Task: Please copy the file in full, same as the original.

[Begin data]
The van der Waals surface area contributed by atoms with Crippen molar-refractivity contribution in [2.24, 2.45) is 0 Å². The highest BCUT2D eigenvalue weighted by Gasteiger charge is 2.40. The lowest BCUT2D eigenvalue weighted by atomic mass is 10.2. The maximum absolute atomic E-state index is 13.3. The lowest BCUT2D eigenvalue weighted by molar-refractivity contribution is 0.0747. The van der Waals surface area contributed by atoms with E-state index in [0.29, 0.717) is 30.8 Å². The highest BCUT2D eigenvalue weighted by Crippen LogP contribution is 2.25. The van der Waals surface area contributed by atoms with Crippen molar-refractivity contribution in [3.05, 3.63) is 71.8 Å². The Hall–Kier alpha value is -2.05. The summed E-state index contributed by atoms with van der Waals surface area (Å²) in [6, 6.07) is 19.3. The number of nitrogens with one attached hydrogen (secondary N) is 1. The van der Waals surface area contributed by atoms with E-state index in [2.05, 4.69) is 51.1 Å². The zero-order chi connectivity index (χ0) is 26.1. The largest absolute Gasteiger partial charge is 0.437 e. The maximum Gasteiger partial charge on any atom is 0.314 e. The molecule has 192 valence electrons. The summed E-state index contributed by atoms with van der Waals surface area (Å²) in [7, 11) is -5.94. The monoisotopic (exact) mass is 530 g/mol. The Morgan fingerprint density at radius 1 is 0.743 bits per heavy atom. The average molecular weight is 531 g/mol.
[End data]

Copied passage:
The van der Waals surface area contributed by atoms with Crippen molar-refractivity contribution in [2.24, 2.45) is 0 Å². The highest BCUT2D eigenvalue weighted by Gasteiger charge is 2.40. The lowest BCUT2D eigenvalue weighted by atomic mass is 10.2. The maximum absolute atomic E-state index is 13.3. The lowest BCUT2D eigenvalue weighted by molar-refractivity contribution is 0.0747. The van der Waals surface area contributed by atoms with E-state index in [0.29, 0.717) is 30.8 Å². The highest BCUT2D eigenvalue weighted by Crippen LogP contribution is 2.25. The van der Waals surface area contributed by atoms with Crippen molar-refractivity contribution in [3.05, 3.63) is 71.8 Å². The Hall–Kier alpha value is -2.05. The summed E-state index contributed by atoms with van der Waals surface area (Å²) in [6, 6.07) is 19.3. The number of nitrogens with one attached hydrogen (secondary N) is 1. The van der Waals surface area contributed by atoms with E-state index in [2.05, 4.69) is 51.1 Å². The zero-order chi connectivity index (χ0) is 26.1. The largest absolute Gasteiger partial charge is 0.437 e. The maximum Gasteiger partial charge on any atom is 0.314 e. The molecule has 192 valence electrons. The summed E-state index contributed by atoms with van der Waals surface area (Å²) in [7, 11) is -5.94. The monoisotopic (exact) mass is 530 g/mol. The Morgan fingerprint density at radius 1 is 0.743 bits per heavy atom. The average molecular weight is 531 g/mol.